Matisse: No. I never want any paparazzi around me. A warning to you paparazzi… if you ever paparazzi me I will paparazzi you. See how you like being followed around.

Tune: I tried to call them before and make up a story about her and I but they weren’t buying it!

Format: What was it like working alongside major staples in the music industry? What tips of the trade were shared between fellow performers?
Flo: It’s always amazing to perform alongside people you respect or when people you’re a fan of are in the audience. Our last show in New York we got approached by Crucial Keys who was wildin’ out to our set, and we were all like ‘dude, that’s the dude behind Alicia Keys.’

Matisse: Questlove told us we were dope as hell. Kerry ‘Crucial’ Keys from Alicia Keys’ camp just told me to keep doing what we were doing. It’s still taking some getting used to; having people you’ve respected and admired for so long, give you respect and understanding right back. Most of them are usually still trying to grasp what they just saw us do, which is a great feeling.

Tune: Besides Questlove, I haven’t had the opportunity to share the stage with many other drummers. I’m a huge fan of Questlove so you would think I would have had lots of questions for him, but I barely got the nerve to ask him anything. He did give me some drum recording tips!

Format: Now that KeysNKrates has a bunch of large-scale shows under the belt, what’s next?
Flo: Hopefully more large-scale shows. We just wanna build our fan base however we can.

Matisse: More recorded tracks and we wanna hit the UK!! We seriously wanna jam out hard to the British. I guess getting out of North America and live-remixing the rest of the world. There’s so much dope music coming out from all over the place. Plus what’s better than traveling around and hearing all the different accents of the world?

Tune: Europe, festivals, touring and recording. I love traveling with these guys, and we have a great time performing. The studio will be our second home to the road in the near future, so expect some more singles coming your way soon!

More Info: / - Format Mag

"Hearty Magazine - Keys N Krates"

We sent the guys disposable cameras and then we developed the film and, in true Keys N Krates fashion, ‘remixed’ their photos.
By: Hana May
Artwork: Gillian Hurd

With a lot of recent negative energy in the music industry, people don’t seem to enjoy hip hop shows anymore. But Keys N Krates is hopefully changing that. They’re bringing back a positive vibe—think basement or summer block parties—which is fun, energetic and fresh. Playing tracks you used to love to get down to at your high school dances, mixing them in with recent chart toppers and adding their own rhythms and instrumental sounds–all part of their much-lauded ‘live remix’ approach. It’s a recipe for success and the packed sweaty dance floors are the proof.

My interview got off to a rocky start: Between three talented musicians, namely Jr-Flo, Matisse and Tune, and one journalist–all with formal educations–we can’t figure out how to work a simple three-way call. Finally between myself and the other two members on speakerphone, and Jr-Flo mediating, we think we have a breakthrough–If I yell just loudly enough and they yell back and poor Flo in the middle maneuvers the phones speaker to ear piece we can finally hear one another. We talk (er, shout) about their talents, training, idols and music collections. They tease each other like brothers and there is a chemistry between these guys that just seems to work. Perhaps most importantly, the guys seem like true friends.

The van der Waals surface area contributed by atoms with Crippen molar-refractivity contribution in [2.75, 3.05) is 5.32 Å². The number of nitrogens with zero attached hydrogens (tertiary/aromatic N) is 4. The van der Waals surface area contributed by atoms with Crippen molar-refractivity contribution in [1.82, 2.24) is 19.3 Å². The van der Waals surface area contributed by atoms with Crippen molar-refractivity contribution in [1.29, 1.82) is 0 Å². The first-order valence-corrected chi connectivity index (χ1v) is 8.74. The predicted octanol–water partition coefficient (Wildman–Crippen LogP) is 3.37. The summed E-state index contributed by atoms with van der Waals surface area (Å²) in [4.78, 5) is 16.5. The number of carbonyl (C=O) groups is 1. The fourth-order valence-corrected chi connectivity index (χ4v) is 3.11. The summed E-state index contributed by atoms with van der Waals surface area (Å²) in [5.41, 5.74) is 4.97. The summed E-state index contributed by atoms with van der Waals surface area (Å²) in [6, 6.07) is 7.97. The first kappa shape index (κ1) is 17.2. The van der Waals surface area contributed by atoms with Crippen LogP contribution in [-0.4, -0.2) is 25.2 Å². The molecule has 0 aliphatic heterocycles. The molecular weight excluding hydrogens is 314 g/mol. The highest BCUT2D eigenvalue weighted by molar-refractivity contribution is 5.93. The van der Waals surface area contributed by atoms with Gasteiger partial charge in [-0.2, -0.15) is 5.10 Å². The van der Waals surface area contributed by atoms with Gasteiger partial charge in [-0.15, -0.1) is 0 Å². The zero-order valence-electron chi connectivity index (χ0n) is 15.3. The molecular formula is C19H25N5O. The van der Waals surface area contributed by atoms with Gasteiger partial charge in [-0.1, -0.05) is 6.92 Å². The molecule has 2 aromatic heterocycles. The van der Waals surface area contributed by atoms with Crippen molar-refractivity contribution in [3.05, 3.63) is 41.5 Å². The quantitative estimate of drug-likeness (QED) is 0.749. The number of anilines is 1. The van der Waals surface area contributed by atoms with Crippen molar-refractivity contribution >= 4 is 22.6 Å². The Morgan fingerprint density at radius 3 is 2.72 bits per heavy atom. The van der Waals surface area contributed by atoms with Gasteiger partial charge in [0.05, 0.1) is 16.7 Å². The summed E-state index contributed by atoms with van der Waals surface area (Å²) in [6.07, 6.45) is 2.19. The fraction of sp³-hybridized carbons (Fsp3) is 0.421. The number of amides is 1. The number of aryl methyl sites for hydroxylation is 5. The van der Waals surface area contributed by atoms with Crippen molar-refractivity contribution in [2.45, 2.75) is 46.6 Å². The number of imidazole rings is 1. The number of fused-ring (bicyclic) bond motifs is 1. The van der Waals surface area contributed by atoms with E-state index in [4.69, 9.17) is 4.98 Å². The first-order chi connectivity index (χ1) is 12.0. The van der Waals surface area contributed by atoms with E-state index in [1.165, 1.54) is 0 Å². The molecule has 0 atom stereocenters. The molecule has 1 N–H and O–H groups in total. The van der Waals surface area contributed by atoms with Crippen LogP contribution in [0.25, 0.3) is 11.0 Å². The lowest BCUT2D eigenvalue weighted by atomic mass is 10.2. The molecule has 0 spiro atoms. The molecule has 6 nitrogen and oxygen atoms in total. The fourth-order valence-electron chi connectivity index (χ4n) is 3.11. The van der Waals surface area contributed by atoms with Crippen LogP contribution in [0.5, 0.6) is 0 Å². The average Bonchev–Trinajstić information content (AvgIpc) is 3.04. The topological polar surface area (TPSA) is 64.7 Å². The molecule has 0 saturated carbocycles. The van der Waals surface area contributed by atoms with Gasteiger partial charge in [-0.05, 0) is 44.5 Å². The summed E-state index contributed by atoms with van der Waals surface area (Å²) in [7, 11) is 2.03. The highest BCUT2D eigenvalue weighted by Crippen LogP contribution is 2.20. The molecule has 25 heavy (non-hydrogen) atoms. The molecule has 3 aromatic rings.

Jr-Flo: Despite the fact that we have multiple music talents, people in school, none of us could figure out how to do a three-way call.

Hana: I have a degree you know.

Jr-Flo: No, I know. We all have one.

Hana: So like four degrees, no conference call.

Jr-Flo: Yeah, no conference call.

Hana: The first thing I want to know is how you guys all met?

Jr-Flo: Matisse.

Matisse: Where do I start? I picked up Tune off the streets he was broke and he didn’t really have any gigs coming through, so you know. I’m playing, I’m playing, I’m going to start over. Me and Flo kind of met through a mutual friend Abby, he put us in touch with each other and Tune has been playing with me in my band for years and we got into a room together and the three of us started jamming out ideas for six months straight and what we were coming out with was crazy and we were just trying to figure out how to do it. There was a lot of head knocking and arguing and inspirations and high fives and stuff and finally we eventually decided to do a show and our first show was sold out and everyone was going crazy so we kind of thought we had something, so we kept doing it.

Tune: For the record I have never given either one of these guys a high five.

Jr-Flo: I don’t know where the high five thing is coming from.

Matisse: Yeah, just give me a sec, I don’t like answering the first question.

Tune: Ok, now I‘m in a good mood because Matisse just said high five.

Hana: That put you in a good mood?

Matisse: Can you take the high five shit out? Just take that out, I didn’t say that.

Jr-Flo: The gist of it is that we met through a mutual friend.

Hana: What is band practice like?

Matisse: Flo comes in with a couple samples that he is into and I basically try to build a melody around there. Tune will try to build a groove underneath it and from there we just build it up, jamming out over and over again. New ideas come out with it and then after our rehearsal hopefully we have something that we can kind of try on stage until it becomes its final form and that’s kind of how we do each song now.